On a cold February morning in Nain, Labrador, Noah Nochasak and I drag our fibreglass sleds along the snowy streets toward the edge of town. Our footsteps squeak on the hardpack as snowmobiles speed past. Now and then, someone emerges from a house to hug Noah and wish him good luck. Then the last house disappears, and the only sign of humanity is the snowmobile trail used for "wooding"—gathering firewood. Twenty years ago, it was also a caribou-hunting route, before the George River herd plummeted from almost a million animals to fewer than 20,000. Now this climb from sea level to Labrador's interior plateau sees little use.
We are something of an odd couple. Noah is Inuit, 24 years old and setting out on his first major expedition. I'm white and middle-aged with 16 sledding treks under my belt. Together, we'll spend the next month and a half travelling the land on foot. This trip—350 miles across Labrador's interior plateau from Nain to Kangiqsualujjuaq (pronounced Kang gik soo al oo joo ak) in northern Quebec—is Noah's dream.
He was born in Nain but, after his parents divorced, grew up with his mother, a schoolteacher who followed her job to various northern communities. It was only after Noah returned home from studying civil engineering in Ottawa that he became fascinated by tales of traditional travel. He himself can't say exactly why.
The reasons behind our chosen route are easier to explain. Noah's father enjoys long-distance snowmobile travel; several times, he has done the three-day ride from Nain to Kangiqsualujjuaq. The route means nothing to most southerners, but in this part of the North, it has a certain resonance. Every Inuk in both towns has heard the true story of the 18-year-old girl who in the 1940s walked from Kangiqsualujjuaq to Nain to escape her deranged father, who had tried to kill her. She slept in snowbanks and scrounged food from the stingy land.
In the winter of 2011, Noah also tried to do the trip alone, but didn't get far. His wooden sled was heavy and often tipped over, his traditional seal-oil lamp took forever to melt water, and when he tried to cook inside the tent, a flare-up melted a hole in the roof. After this first attempt, he figured he needed a partner, but no Inuit friends or acquaintances wanted to join him. Someone told him of my past manhauling journeys in Labrador, and he emailed me for advice. That fall, I offered to join him on his walk. It struck me as a pure, lovely, amateur journey. Noah dubs our project Tukimuatvut, an Inuktitut word meaning, "We're going in the right direction."
Into the White Winds
We begin by climbing along a frozen creek lined by spruce trees. Spillover through cracks in the ice has created a sloped skating rink that forces us to wear cleats on our boots for traction. We hope that the coming weeks will bring mostly effortless walking on windblown snow, but we carry skis, snowshoes and even waterproof overboots to handle whatever the Arctic might throw at us.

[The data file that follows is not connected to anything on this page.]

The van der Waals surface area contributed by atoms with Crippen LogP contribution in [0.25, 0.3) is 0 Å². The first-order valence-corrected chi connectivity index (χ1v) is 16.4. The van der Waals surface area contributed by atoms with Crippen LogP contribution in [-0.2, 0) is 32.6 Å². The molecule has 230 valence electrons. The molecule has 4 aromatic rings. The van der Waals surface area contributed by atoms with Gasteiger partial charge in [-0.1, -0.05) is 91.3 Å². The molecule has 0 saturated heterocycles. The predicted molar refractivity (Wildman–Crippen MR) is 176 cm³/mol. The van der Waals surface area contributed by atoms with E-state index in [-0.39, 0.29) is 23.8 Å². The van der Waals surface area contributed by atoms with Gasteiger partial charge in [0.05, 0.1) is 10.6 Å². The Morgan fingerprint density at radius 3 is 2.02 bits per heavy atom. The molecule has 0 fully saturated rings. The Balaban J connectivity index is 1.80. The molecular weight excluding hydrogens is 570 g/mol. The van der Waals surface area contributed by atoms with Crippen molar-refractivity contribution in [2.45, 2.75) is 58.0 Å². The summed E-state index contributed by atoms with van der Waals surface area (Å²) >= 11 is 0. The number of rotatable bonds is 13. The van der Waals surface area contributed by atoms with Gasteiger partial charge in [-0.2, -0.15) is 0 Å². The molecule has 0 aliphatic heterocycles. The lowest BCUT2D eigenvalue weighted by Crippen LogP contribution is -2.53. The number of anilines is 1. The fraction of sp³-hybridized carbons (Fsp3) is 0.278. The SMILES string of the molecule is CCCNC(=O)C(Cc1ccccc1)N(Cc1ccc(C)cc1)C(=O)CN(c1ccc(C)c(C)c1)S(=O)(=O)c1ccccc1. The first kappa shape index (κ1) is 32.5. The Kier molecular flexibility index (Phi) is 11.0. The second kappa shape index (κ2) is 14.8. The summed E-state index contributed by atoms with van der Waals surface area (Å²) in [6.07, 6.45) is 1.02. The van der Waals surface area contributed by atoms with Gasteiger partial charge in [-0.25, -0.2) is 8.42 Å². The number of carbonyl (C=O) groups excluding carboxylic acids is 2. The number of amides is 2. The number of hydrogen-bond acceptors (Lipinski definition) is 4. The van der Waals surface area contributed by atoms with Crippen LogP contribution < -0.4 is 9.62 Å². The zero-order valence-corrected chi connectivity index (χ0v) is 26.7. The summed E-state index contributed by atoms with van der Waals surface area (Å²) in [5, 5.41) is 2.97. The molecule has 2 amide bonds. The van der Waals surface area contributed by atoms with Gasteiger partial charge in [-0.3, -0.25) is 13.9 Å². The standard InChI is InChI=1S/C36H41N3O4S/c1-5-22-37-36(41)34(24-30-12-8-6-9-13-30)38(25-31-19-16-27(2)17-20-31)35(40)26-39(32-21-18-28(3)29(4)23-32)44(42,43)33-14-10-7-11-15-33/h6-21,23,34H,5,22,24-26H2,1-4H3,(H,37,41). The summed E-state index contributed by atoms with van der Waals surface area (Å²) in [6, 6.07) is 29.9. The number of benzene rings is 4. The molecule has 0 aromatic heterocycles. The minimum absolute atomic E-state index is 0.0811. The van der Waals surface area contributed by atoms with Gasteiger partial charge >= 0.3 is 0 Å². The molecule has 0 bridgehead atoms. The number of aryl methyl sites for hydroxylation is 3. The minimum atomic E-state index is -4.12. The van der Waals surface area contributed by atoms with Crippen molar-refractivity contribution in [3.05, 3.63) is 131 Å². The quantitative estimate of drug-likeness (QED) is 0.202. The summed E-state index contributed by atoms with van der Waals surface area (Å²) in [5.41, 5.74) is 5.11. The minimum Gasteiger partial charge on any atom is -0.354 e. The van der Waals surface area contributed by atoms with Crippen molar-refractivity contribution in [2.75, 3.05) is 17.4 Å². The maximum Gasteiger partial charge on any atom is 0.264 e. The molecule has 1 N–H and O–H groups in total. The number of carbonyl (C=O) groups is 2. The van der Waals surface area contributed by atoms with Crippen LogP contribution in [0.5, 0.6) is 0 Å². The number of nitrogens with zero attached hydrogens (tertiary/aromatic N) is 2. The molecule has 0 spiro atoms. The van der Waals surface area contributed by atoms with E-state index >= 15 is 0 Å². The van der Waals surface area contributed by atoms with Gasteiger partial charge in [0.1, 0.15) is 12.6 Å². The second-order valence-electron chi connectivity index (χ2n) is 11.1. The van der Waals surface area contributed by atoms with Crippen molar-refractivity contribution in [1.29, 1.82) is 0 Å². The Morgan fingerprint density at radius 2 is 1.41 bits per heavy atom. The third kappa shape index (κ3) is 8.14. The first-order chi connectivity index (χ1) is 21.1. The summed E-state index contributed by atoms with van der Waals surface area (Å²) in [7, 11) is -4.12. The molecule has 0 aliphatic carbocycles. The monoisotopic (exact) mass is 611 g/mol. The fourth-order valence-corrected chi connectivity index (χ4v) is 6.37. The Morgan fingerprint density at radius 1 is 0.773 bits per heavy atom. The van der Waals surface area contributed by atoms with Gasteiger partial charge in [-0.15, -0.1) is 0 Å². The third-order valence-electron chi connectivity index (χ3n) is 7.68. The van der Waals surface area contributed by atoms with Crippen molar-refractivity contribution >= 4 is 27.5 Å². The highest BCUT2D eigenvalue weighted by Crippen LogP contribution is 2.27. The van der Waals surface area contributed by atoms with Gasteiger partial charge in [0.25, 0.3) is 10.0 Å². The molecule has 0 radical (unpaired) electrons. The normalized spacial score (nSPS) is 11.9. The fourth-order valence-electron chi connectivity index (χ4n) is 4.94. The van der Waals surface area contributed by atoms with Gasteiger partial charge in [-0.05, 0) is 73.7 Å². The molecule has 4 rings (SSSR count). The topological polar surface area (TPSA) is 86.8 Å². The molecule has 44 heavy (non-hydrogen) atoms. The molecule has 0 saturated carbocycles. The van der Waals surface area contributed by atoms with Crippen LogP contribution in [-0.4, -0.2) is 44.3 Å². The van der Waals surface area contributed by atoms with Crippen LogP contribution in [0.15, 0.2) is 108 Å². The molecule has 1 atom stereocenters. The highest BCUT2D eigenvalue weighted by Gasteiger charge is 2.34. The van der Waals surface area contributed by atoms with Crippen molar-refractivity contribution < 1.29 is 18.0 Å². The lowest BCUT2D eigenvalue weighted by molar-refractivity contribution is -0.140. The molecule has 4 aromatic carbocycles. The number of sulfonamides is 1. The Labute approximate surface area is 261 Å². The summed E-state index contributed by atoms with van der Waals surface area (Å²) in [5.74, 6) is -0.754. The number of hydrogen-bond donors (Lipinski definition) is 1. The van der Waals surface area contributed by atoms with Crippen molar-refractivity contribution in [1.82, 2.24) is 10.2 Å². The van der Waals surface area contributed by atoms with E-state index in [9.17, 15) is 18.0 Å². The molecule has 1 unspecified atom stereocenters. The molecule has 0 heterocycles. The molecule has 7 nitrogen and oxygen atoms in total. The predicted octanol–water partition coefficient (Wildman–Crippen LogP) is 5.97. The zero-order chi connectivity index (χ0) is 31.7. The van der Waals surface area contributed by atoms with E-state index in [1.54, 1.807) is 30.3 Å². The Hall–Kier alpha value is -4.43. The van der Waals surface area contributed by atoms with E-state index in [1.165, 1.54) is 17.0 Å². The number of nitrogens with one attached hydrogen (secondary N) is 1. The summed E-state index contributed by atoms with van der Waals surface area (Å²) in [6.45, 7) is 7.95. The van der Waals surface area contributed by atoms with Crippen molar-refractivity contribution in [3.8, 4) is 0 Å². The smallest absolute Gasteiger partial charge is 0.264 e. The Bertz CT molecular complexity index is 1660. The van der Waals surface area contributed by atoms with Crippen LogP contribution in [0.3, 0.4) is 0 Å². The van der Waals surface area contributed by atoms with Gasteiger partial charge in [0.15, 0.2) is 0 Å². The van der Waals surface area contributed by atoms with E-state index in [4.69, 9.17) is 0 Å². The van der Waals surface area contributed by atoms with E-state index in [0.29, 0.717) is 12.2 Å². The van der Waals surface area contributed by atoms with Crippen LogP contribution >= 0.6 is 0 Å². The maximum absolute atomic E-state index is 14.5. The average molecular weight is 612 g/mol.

Sledding will never be a spectator sport—viewed by others, it is one monotonous step after another. Even for the sledder, the interesting stuff is internal. On sunny and calm days, the Arctic landscape elevates the spirit to something approaching pure happiness. More often, biting winds force you to encase yourself in parka hood, mask and goggles, and to stare down at your feet, except for brief glances up to navigate.
On the fourth day, we leave the trees behind. We are now in "meaner country," as Noah puts it. Violent winds, no shelter. Uneasy dreams plague us as we enter the 120-mile stretch of barrens.
Noah prides himself on his physical fitness. But he exercises like a typical untutored 24-year-old: one day he'll snowshoe 25 miles, then he won't do much for a week or so. I've never been an elite athlete and am more than 30 years older than Noah, but I understand the need for daily workouts to avoid repetitive stress injuries on long-distance journeys. "You're a real professional," Noah comments. "Fast."
This pleases me, although I figure I'll start out stronger than Noah but equalize with him later, as the young man's quicker powers of recovery kick in.
In late February, temperatures remain frigid. Clear nights bottom out between -25° and -40° F. Often, green and white northern lights swirl madly overhead. We sleep soundly in our Arctic-grade sleeping bags. During the day, however, Noah's flimsy nylon jacket, borrowed from a friend at the last minute, makes life difficult for him in the wind. I know from my own early expeditions that you can get by with less-than-optimal gear. You just suffer more.
Inuit often say little around outsiders, but Noah can be positively chatty. He tells me everything from Inuit jokes—"They say white people have 100 words for 'lawn'"—to who are the best seamstresses or mechanics in Nain, and how his previous boss was such a townie that "he thought a .243 was a 12-gauge."
Noah doesn't have a girlfriend, and hopes he might find one in Kangiqsualujjuaq. Sometimes he practises his Inuktitut pickup lines in the tent: "Do you have a boyfriend?" "Do you want a family?" He is looking for a girl who might enjoy long-distance sledding and kayaking. "Don't set the bar too high," I advise.
He longs for a reason to stay in Kangiqsualujjuaq and learn Inuktitut better. "It's hard to learn the language in Nain anymore," he says. He admires his grandfather, or atatsiak, who speaks only Inuktitut. Noah, in part because of his upbringing elsewhere, struggles with the language, especially with his atatsiak's rich vocabulary. Unfortunately, his atatsiak has also been in the habit of drinking heavily ever since he lost his wife and seven of his children in a fire years ago. On that terrible night, he managed to push one child, Noah's father, out the window before the fire consumed his family.
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